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SAN DIEGO (June 18, 2013) - Cmdr. Jay Steingold, executive officer, greets a group of 200 Canadian servicemembers in the hangar bay of the amphibious assault ship USS Peleliu (LHA 5) as part of Exercise Dawn Blitz. Peleliu recently returned from an eight-month deployment to the 5th and 7th Fleet areas of responsibility. (U.S. Navy photo by Mass Communication Specialist 3rd Class Dustin Knight/Released)
Peleliu hosts Canadian Infantry for Exercise Dawn Blitz 
SAN DIEGO – Amphibious assault ship USS Peleliu (LHA 5) hosted approximately 200 Canadian infantry men and women as part of Exercise Dawn Blitz, June 18.
The live amphibious exercise between the Navy and Marine Corps Dawn Blitz primarily concentrates on expeditionary amphibious tactics, methods and procedures during an amphibious assault at-sea. The exercise presents the blue/green team with possible challenges in future conflicts and engagements. Canadian infantrymen have been training alongside United States 1st Battalion, 1st Marines at Camp Pendleton, Calif. since the beginning of June.
“Training here with the Marines has been opportune,” said Canadian Sgt. Colin Wiggan. “[Camp Pendleton] is a new terrain and working in a new terrain you have to learn how to use different techniques. It’s a learning process. We can always take away a little from each exercise.”
The Royal Canadian Navy possesses 33 warships, submarines and coastal defense vessels, none of which the size of Peleliu. For the majority of Northern visitors, the visit was a first on a ship.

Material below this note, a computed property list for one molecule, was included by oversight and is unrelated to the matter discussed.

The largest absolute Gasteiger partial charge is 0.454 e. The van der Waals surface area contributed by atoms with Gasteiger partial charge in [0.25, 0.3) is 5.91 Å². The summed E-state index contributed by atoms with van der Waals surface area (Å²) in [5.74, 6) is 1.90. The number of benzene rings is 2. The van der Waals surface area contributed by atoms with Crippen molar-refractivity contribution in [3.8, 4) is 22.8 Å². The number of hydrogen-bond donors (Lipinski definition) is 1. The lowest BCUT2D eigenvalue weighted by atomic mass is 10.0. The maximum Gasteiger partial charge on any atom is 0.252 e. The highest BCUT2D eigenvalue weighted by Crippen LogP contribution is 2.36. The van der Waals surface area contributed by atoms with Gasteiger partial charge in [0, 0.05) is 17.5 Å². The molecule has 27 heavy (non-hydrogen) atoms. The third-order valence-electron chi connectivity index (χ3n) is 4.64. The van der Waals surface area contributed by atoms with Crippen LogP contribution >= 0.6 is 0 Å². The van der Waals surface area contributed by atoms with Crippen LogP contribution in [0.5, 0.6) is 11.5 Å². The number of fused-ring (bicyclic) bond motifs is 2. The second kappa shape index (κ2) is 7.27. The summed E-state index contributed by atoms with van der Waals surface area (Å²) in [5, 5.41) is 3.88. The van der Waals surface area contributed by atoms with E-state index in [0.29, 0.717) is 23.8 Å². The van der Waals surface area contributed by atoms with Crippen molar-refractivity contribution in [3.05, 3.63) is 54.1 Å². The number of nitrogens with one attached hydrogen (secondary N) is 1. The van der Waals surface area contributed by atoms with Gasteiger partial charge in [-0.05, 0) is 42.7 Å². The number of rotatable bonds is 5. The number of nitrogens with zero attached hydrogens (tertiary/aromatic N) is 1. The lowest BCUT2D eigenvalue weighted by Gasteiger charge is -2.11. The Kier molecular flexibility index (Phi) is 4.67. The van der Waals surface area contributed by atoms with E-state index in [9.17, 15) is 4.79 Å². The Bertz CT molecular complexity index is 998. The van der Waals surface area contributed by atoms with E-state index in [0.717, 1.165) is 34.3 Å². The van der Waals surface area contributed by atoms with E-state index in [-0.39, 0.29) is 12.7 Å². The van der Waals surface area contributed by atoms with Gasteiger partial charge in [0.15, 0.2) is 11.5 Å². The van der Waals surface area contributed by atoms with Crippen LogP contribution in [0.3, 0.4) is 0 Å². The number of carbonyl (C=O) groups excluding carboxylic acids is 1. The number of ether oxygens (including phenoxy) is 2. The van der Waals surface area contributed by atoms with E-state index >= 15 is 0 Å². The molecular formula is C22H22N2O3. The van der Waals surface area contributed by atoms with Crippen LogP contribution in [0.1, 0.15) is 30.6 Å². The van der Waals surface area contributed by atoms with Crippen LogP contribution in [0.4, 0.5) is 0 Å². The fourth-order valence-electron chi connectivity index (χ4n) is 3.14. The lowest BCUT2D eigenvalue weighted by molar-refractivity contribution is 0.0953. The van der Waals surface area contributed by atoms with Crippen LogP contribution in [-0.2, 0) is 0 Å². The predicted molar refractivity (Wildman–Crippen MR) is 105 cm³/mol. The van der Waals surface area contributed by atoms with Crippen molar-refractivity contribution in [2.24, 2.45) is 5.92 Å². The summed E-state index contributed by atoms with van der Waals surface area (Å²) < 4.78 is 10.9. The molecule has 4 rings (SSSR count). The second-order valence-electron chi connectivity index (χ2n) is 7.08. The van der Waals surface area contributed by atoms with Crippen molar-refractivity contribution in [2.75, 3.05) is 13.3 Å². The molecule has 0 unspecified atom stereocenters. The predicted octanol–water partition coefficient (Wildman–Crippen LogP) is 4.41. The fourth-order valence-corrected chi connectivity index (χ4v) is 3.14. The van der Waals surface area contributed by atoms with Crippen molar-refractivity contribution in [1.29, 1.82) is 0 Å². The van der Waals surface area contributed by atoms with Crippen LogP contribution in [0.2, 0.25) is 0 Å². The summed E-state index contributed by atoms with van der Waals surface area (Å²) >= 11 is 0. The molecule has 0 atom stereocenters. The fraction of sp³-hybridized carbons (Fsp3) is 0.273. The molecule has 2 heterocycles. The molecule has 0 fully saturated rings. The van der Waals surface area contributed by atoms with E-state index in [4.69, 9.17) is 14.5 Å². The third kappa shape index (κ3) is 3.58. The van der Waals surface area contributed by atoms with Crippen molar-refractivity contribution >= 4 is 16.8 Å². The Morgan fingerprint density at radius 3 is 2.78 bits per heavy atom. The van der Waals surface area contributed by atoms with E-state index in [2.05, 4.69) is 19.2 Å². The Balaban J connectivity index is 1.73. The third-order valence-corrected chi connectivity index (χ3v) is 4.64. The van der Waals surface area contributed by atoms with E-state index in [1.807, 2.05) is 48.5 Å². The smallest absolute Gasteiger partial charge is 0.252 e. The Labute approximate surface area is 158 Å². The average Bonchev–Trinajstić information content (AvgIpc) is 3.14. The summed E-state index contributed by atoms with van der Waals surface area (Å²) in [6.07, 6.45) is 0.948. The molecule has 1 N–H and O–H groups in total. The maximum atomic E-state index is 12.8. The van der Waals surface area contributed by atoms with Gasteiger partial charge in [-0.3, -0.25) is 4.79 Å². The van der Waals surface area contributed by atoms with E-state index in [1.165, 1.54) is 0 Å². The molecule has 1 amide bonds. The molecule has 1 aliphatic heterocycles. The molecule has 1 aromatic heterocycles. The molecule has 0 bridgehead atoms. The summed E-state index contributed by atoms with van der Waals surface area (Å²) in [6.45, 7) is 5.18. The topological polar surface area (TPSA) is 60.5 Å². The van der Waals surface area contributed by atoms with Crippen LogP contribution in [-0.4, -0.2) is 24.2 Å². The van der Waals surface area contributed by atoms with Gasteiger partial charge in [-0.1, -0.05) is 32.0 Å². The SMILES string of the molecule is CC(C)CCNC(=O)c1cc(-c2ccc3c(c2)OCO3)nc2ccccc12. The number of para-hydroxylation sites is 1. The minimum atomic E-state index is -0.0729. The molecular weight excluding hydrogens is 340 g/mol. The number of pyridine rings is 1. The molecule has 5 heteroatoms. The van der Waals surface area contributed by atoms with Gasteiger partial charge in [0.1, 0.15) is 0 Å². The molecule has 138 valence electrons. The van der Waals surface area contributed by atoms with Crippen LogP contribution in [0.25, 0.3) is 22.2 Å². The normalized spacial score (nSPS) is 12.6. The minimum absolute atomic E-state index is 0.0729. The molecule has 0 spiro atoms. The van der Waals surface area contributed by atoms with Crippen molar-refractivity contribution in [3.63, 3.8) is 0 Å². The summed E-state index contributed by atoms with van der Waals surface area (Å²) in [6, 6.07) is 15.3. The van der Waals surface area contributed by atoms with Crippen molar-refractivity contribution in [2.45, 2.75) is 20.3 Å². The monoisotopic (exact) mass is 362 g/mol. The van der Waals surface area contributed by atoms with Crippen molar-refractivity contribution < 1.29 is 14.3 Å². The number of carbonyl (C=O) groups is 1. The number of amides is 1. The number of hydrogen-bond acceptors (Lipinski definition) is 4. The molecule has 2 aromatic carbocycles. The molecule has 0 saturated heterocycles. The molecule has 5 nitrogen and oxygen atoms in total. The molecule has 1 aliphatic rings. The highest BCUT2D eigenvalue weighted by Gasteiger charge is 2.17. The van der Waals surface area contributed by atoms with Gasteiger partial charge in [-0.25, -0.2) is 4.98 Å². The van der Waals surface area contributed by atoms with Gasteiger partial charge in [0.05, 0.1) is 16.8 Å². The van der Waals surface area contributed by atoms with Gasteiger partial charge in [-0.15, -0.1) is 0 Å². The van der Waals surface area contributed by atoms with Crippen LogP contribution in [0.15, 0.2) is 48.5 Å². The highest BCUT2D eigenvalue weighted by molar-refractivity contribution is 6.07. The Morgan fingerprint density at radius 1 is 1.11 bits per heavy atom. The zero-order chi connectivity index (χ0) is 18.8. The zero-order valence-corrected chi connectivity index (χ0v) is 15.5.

“I was really eager to see everything you have regarding your amphibious capabilities because this is something in Canada that we don’t have,” said Canadian Capt. Philippe Trembley, operations officer for the group. “We have been with the Marines for two-and-a-half weeks and we have seen their part of amphibious capabilities and how they operate as an infantry unit during amphibious warfare. Coming here I saw how their part fits in the big picture.”
Trembley described the tactics, techniques and procedures the Marines use as an amphibious unit to assault beaches “export the power” to seize U.S. and allied objectives or influence a state as “quite impressive.”
For Wiggan, it was his first time in California.
“The one day we had in San Diego I enjoyed so much,” Wiggan said. “I texted one of my friends and told them I didn’t want to come home. The weather is so nice and the people have been just as nice as well.”
The 200-member group concluded their San Diego visit with a tour aboard WWII aircraft carrier USS Midway (CV 41) Museum and returning to Camp Pendleton for final training.
Last week, Peleliu hosted members of the B Squadron, 1st Armoured Regiment, Austrailian Army, June 14, for a tour a part of Exercise Gold Eagle, a training exercise with 1st Tank Battalion, 1st Marine Division in 29 Palms, Calif.
Peleliu is the second-oldest active amphibious ship in the U.S. Navy after amphibious transport dock USS Denver (LPD-9) and is the only remaining Tarawa-class LHA. The ship and its crew, along with the 15th Marine Expeditionary Unit, recently returned from an eight-month deployment to the 5th and 7th Fleet areas of responsibility.
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